Male programmers considered harmful

A couple of weeks ago, the Wall Street Journal published an article about the practice of documenting computer programs by including comments in your code. More specifically, it’s about how male programmers are arrogant jerks who refuse to do this, while female programmers are “considerate of those who will use the code later.” The article — written by a woman, and citing only one source, a female executive at Ingres — is dripping with sexist bigotry and condescension, including a jaw-dropping statement that “there’s a big need to fix testosterone-fueled code at Ingres.”

Judging by that article, you would think that including comments in your code is something that female programmers invented, and that males do only if their female superiors nag and browbeat them.

Of course that’s totally false. When I took programming courses in the 1970s, my instructors were all male, and every one of them insisted that we document our code properly with clear and readable comments. If we failed to do so, we lost points on each assignment. Our programming textbooks all emphasized the importance of documenting your code. Every one of those textbooks was written by men.

So what we have here is nothing less than historical revisionism. Proper commenting of code was invented and championed by men in the earliest days of programming, but now Rebecca Buckman and Emma McGrattan want to rewrite history so they can claim that programming was a realm of “testosterone-fueled” barbarism until the women showed up and explained to us, in words of one syllable, how to do it properly.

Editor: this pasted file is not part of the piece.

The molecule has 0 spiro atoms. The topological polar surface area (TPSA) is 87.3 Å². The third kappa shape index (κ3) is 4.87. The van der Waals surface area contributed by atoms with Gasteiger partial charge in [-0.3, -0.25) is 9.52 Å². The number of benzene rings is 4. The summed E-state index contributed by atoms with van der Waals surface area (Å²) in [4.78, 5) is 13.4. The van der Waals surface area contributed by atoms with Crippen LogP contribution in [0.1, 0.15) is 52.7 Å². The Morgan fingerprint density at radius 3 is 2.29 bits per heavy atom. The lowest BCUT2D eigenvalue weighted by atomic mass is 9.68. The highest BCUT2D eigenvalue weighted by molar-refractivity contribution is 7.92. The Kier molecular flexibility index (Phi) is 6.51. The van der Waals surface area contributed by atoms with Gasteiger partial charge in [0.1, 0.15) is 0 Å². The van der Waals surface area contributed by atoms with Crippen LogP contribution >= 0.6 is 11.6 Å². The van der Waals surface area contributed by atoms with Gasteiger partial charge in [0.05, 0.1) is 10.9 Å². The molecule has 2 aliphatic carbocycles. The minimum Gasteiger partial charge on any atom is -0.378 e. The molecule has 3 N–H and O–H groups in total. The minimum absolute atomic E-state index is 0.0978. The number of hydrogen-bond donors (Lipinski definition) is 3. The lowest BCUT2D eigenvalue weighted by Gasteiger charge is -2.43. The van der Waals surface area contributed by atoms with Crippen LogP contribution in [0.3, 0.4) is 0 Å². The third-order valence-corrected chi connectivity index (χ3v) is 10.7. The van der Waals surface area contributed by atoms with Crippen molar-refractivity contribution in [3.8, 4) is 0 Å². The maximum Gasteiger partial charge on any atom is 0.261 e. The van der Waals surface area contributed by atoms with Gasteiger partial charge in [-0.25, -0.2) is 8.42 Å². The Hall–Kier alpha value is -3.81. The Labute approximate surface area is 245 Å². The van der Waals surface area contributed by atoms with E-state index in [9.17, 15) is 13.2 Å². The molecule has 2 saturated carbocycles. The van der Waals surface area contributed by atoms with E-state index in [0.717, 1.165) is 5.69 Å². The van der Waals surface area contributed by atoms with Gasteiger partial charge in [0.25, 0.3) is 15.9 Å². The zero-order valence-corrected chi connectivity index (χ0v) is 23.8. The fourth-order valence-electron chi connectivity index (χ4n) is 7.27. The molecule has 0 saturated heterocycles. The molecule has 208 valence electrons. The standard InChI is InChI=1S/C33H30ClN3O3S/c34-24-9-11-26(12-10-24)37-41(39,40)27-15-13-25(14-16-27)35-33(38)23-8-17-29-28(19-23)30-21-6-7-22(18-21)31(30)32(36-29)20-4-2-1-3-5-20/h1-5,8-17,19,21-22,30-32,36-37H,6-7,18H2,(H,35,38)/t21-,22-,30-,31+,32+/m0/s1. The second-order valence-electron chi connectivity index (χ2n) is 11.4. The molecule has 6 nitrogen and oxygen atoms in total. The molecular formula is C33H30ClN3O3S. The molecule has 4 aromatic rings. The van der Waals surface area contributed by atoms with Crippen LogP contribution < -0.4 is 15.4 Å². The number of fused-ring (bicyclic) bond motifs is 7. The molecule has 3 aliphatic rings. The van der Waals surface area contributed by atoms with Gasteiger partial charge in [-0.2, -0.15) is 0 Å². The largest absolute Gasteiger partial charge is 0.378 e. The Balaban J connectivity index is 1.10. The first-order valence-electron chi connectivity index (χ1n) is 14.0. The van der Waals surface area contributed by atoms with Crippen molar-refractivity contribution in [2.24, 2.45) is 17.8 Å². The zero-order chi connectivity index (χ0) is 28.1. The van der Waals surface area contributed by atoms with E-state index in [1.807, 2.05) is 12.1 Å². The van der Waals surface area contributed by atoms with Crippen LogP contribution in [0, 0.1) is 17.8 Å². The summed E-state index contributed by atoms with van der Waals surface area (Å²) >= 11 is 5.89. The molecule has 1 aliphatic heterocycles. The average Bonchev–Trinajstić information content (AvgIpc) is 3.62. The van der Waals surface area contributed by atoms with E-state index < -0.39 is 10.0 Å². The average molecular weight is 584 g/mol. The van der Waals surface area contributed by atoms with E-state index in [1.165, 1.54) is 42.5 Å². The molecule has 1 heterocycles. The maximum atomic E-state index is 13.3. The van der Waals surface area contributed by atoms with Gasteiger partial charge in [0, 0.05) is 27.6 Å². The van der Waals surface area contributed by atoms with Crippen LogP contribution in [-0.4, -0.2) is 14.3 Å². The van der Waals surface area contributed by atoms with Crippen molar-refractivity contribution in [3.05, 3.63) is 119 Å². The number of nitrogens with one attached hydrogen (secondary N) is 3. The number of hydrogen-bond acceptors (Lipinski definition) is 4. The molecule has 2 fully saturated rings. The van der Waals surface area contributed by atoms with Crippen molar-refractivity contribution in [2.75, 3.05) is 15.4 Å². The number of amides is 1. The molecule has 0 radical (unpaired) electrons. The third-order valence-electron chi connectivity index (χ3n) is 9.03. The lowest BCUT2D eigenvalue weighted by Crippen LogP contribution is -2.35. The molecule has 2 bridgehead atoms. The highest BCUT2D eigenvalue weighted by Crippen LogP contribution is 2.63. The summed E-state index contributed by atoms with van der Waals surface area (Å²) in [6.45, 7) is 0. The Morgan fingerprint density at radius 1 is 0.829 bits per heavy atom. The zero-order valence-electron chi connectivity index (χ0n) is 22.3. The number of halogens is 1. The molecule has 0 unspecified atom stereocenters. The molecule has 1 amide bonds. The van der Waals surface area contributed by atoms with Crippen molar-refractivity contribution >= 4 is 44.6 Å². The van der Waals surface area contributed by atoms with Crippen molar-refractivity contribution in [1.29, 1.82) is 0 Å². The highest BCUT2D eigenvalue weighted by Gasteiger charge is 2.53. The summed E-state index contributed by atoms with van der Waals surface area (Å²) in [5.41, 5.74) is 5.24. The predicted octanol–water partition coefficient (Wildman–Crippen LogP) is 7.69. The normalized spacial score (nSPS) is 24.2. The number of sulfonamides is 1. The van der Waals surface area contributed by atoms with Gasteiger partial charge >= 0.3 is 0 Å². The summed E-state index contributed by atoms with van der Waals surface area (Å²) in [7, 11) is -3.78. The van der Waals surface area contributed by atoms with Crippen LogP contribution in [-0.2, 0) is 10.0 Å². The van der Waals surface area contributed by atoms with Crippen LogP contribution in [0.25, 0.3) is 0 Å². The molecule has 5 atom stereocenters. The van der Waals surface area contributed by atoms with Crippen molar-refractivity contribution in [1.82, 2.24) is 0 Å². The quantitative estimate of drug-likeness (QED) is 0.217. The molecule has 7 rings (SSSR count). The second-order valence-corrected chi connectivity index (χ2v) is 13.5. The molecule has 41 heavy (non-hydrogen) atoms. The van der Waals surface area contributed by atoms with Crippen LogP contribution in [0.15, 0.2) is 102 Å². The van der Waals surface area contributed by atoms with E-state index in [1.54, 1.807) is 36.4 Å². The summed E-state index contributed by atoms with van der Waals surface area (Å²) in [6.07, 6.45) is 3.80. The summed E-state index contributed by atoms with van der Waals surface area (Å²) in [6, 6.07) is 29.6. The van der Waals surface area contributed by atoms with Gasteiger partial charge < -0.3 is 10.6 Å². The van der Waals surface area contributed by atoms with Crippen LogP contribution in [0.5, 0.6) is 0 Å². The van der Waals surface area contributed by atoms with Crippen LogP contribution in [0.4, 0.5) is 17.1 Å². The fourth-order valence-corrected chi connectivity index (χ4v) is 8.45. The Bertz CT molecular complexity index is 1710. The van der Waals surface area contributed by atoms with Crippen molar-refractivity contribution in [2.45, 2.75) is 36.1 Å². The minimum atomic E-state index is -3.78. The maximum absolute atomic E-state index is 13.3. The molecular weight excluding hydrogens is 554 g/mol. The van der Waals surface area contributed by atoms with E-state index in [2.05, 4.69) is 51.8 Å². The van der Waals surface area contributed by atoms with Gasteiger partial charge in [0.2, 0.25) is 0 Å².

This article claims that even today, men deliberately obfuscate their code “to show how clever they are.” I think that any programmer who actually did this would be asked to stop, and if he continued, he would be disciplined and eventually fired.

I also think that any male vice-president of engineering who expressed scorn and contempt for female programmers, and who was quoted by the Wall Street Journal as saying that “there’s a big need to fix estrogen-fueled code”, would be instantly fired.
Source: Dr. Helen

2 Responses to “Male programmers considered harmful”

  1. Jeff Simpson says:

    Pat, you’re still a trip. Keep up the good work. Jeff

  2. Mike Rollins says:

    Of course, one could argue that well written code doesn’t need as much commenting as poorly written code.

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